The Recovery Act we passed earlier this year has helped to stop the bleeding. It's put tax cuts in the pockets of working families and small businesses, extended unemployment insurance and health insurance to people who've been laid off, and saved or created hundreds of thousands of jobs - private sector jobs.
But the Recovery Act is just a start. If we want a recovery the lasts and an economy that really grows again, we need to rebuild stronger than before - just like you're doing here in New Orleans. We need to come together and meet the challenges that were with us before this recession hit. That means building a clean energy economy that can lead to millions of new jobs and new industries. That means building an education system that equips every citizen with the skills and training they need to compete with any worker in the world. And that means building a health care system that finally offers security to those who have insurance and affordable options to those who don't. Too many Americans have waited too long for this to happen, and that's why we will pass health care reform by the end of this year. It is time to get this done.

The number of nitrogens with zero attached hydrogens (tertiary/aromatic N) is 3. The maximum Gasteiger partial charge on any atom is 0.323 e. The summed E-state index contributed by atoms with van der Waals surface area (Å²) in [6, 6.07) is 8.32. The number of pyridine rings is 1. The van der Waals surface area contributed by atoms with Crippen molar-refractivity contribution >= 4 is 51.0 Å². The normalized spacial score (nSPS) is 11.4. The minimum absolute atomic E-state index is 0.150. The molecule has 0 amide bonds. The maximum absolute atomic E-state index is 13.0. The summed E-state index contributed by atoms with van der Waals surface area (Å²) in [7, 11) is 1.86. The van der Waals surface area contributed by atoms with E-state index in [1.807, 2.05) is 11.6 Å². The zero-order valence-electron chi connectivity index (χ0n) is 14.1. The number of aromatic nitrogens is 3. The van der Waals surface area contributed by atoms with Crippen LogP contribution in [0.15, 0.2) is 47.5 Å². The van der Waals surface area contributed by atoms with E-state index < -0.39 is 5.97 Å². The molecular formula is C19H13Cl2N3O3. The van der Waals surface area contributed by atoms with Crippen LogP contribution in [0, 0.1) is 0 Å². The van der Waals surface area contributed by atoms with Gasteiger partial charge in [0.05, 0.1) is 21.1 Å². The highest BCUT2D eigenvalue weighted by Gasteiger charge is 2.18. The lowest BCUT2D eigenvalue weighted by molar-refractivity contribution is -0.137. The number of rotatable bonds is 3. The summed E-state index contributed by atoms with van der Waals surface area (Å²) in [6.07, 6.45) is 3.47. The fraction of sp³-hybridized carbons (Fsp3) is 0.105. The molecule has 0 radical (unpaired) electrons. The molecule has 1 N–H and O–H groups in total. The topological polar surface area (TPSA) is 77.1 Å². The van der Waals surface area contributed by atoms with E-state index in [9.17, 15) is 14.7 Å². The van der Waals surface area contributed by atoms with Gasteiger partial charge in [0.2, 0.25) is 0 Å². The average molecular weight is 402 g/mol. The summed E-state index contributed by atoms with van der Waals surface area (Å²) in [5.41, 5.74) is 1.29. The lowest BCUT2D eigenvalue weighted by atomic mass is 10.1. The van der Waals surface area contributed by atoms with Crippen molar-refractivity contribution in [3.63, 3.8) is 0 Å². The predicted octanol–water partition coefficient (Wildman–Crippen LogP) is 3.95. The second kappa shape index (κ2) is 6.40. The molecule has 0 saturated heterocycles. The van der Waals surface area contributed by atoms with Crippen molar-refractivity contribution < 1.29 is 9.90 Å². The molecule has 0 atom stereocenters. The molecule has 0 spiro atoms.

I never thought that any of this would be easy. As I said many times during the campaign, change is hard. Especially big change. And after the last nine months, you know I wasn't kidding. The challenges we face - both here on the Gulf Coast and throughout America - are big, complex challenges. They don't lend themselves to easy answers or quick fixes. Meeting them requires diligence, and perseverance, and patience.
It also requires more than just government programs and policies. It requires a renewed spirit of cooperation and commitment among our citizens - a renewed sense of responsibility to ourselves and to one another. It's the same spirit that took hold of this city and this region in the days after Katrina - a spirit that has sustained you to this day.
You see, I've talked a lot today about the steps we've taken at the federal level to help the Gulf Coast recover and rebuild. But the true story of this community's unbending resilience does not begin in Washington. It begins here, in the reborn neighborhoods of New Orleans. It begins with the men and women who waded into deep water or climbed onto rooftops and risked their own lives to save those of people they had never met. It begins with the doctors and nurses who stayed behind to care for the sick and injured without equipment or electricity - people like our nation's Surgeon General, Dr. Regina Benjamin, who mortgaged her house and maxed out her credit cards so that she could reopen her clinic and care for victims of the storm.